which the tenses may be changed. The mis.

tress then walked round the desks and overMR. GOSSE has undertaken to write the arti.

looked her pupils while they were studiously cle “Poetry” for the new edition of Chambers's Encyclopædia.

engaged with their exercises. Presently she

drew near to a rustic little nymph who was in. A GERMAN philologist of note has just passed timating by her raised hand and jubilant away in the person of Dr. Karl Andresen,

countenance that she had completed her exBorn 1813, in Holstein, he occupied several ample of one of these tense changes. When distinguished posts in the scholastic world,

the mistress arrived at the child's desk and and was in 1874 appointed “ Professor Ex

looked wn at what was written, her own traordinary'' at Bonn, Dr. Andresen was the

hands immediately became elevated with asauthor of the excellent works,“ Volksetymo- tonishment as she read:-“The verb To be. logie” and “Sprachgebrauch und Sprachricht Past tense—I was a baby. Future tense-I igkeit im Deutschen," both of which enjoy shall have a baby." high esteem and great popularity. He was The following extract from an essay on particularly distinguished by a most genial « The Moon" affords—jn defiance of its title disposition, which made him a great favorite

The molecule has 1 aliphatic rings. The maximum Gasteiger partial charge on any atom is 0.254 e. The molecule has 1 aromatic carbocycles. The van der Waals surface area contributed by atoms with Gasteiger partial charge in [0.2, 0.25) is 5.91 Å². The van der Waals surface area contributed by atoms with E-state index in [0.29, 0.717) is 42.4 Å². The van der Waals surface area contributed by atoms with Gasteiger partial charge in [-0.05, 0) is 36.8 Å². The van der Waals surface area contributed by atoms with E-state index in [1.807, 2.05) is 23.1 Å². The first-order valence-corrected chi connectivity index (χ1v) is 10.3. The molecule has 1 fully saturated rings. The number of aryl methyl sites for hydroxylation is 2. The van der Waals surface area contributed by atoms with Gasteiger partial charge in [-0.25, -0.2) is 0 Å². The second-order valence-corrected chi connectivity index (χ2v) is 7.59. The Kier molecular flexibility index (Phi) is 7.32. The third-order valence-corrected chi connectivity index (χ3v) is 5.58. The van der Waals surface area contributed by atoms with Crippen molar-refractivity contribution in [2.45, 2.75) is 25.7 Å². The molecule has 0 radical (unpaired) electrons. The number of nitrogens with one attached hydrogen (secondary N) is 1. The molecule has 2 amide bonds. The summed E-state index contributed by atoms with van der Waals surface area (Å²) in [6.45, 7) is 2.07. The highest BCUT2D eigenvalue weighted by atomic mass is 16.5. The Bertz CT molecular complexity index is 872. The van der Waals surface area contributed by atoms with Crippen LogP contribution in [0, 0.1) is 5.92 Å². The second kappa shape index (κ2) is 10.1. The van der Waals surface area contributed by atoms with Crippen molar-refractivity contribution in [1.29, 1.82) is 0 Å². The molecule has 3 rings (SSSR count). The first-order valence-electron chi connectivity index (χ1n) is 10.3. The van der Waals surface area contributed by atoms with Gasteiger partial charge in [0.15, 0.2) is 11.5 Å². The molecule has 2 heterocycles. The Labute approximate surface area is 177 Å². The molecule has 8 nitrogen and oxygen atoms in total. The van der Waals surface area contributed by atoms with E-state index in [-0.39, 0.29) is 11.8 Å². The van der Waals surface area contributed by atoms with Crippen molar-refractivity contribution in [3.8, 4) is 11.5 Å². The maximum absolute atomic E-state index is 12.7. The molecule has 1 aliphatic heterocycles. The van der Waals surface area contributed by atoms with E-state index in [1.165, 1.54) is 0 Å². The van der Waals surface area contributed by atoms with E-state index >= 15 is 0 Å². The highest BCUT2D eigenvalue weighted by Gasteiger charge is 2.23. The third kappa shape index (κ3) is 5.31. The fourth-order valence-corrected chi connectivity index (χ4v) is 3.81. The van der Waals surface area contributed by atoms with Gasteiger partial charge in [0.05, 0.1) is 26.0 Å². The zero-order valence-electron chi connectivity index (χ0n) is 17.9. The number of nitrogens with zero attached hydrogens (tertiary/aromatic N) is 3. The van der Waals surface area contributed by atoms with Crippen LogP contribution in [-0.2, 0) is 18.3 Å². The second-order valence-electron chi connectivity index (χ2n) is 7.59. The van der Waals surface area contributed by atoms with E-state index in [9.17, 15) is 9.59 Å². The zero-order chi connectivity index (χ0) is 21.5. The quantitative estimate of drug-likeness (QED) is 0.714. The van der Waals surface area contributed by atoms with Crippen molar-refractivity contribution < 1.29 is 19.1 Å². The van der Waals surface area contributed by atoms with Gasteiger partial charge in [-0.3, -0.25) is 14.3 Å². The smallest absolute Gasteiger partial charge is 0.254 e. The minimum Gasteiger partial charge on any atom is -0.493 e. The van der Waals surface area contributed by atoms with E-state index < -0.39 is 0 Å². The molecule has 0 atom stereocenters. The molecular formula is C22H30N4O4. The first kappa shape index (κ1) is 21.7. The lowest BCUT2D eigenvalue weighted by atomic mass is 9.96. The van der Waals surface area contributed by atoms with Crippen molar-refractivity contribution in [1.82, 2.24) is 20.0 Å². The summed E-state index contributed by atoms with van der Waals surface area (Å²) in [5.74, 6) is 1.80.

—some most interesting glimpses of sublunary with his colleagues and his pupils.

home-life :-" To look at the white moon We understand that Sir Charles Dilke and

shinin threw your winder at night, sitting on Mr. Spenser Wilkinson, the author of two the edge of the bed, and lissnin to your father well-known volumes on “ Citizen Soldiers'' and mother's knives and forks rattlin on their and “ The Brain of an Army," are preparing plates while they are getting their niced supin collaboration a popular work upon National pers, is the prittist site you ever seed. When and Imperial Defeuce. Account will be taken

it's liver and hunyens there a having, you can of the military and naval needs of the empire,

smell it all the way upstairs. It looks very and of the extent and cost of the resources

brite and nearly all white. Once when they which exist to meet them, while suggestions

was a having Fried fish and potaters I crept will be made for greater efficiency and econ.

out of my bedroom to the top of the stares all omy. Messrs. Macmillan & Co. will be the in the dark, just so as to have a better lissen publishers.

and a nearer smell. I forget weather there

was a moon that night. I dont think as there The attempt to stop Professor Max Müller's

was, cose I got to the top of the stares afore I Gifford Lectures at Glasgow has failed. In

new I was there, and I tumbled right down the Glasgow Presbytery the charge of heresy

to the bottom of the stares, a bursting open was defeated by seventeen to five votes, and

the door at the bottom, and rolling into the the General Assembly dismissed the appeal

room nearly as far as the supper table. My made to it. Professor Max Müller will next

father thote of giving me the stick for it, but year deliver his last course on “ Psychological he let my mother give me a bit of fish on some Religion." His third course, delivered this

bread, and told me to skittle off to bed again. year, on Anthropological Religion,' is in

I am sure there was not no moon, else I should have seed there wasnt a top stare when

I pnt my foot out slow. I only skratted my MISCELLANY.

left eye and ear a bit with that last bump at THE HUMOR OF THE ELEMENTARY SCHOOL. — the bottom, witch was a hard one. Stares are